# How to align multiple wave textures?

When creating wood textures in Blender, I often use the Cycles 'Wave' procedural texture (the equivalent of the Blender-Internal 'Wood' texture). I can use it to create what appears to be very realistic wood grain.

However, I run into a problem whenever I'm modeling wood blocks with sharply cut edges. Real wood would have a different cross-sectional type of grain on each side, depending on how it was cut (for example, in the image below, one side would have a 'ring' structured texture, and the other two would each have a different 'band' texture). Moreover, if you look at any one of the individual dark bands, you'll see that they 'align' with each other across the three faces.

Is it possible to make three different procedural textures that align with each other in this way? If that isn't possible, is there any way to produce a similar effect using other techniques?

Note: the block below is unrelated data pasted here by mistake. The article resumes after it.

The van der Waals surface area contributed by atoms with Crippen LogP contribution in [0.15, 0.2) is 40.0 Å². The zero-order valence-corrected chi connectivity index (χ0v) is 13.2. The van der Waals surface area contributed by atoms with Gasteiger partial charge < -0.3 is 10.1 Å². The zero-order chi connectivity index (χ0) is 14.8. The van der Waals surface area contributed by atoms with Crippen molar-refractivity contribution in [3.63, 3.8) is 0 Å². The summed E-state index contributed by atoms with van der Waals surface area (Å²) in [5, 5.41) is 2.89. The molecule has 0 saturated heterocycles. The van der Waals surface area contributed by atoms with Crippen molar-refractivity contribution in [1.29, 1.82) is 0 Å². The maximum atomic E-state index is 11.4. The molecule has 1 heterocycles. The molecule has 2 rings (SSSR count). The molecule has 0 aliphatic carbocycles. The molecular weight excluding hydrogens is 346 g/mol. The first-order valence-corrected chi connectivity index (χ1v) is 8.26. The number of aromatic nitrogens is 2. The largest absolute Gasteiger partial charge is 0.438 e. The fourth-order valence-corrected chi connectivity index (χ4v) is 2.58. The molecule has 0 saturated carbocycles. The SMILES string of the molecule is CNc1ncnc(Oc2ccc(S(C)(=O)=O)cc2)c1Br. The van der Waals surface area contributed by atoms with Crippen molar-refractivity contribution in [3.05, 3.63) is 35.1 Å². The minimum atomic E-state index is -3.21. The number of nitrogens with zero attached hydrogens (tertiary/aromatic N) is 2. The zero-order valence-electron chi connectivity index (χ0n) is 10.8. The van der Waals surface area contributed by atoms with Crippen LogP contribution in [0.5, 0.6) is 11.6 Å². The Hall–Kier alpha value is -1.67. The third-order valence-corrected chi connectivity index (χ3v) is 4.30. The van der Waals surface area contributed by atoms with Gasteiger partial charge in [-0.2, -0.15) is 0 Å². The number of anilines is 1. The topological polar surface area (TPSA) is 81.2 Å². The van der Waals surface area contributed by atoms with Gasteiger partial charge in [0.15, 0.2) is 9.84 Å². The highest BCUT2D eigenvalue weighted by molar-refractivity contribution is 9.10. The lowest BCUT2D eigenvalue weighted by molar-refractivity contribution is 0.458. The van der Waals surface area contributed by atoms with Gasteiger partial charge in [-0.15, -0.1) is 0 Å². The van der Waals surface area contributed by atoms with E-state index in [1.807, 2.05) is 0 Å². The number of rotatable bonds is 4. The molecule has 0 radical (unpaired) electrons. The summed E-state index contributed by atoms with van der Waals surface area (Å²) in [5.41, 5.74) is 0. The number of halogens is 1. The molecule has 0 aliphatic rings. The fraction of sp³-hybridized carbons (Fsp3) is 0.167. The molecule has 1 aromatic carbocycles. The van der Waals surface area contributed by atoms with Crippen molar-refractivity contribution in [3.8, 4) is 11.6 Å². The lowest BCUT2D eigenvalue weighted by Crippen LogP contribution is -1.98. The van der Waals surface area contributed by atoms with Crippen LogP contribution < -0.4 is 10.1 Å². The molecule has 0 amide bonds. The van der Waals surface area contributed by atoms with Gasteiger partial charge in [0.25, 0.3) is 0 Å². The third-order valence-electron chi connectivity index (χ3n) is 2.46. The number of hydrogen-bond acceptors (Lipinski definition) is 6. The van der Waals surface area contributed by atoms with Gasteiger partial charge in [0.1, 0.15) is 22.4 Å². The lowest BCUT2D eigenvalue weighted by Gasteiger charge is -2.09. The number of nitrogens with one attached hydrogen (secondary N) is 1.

• can you provide a sample picture of real wood which displays the output you are looking for? I don't understand "real wood would have a different cross-sectional type of grain on each side". The wave procedural texture is very much like real wood grain, it just lacks the "knots" often present in real wood. To control the grain, you need to control the direction of the wave. – David Jeske Apr 20 '17 at 15:07
• thank you very much ! it helps a lot – Alexandre May 3 '19 at 9:43

A very flexible way to make the texture is to make it from scratch with the nodes, not relying on the built-in, a bit limited wave texture. Using some math nodes and adjusting the value results in a pretty nice wood texture.

Here the two vector inputs define a line that passes through both (the core of the three), and the distance from that to the object surface is calculated inside the distance node.

The surface positions are distorted a bit by adding a bit of noise to them, the distance calculation is done per the equation here.

Using modulo makes the distance from the surface to the line a looping range of values from 0 to the distance between the waves in the wood. Multiplying that by the inverse of the distance brings the range to 0 - 1, which can then be mapped into a nice gradient using a map range node. That can be used to multiply or mix the color value to achieve the final result.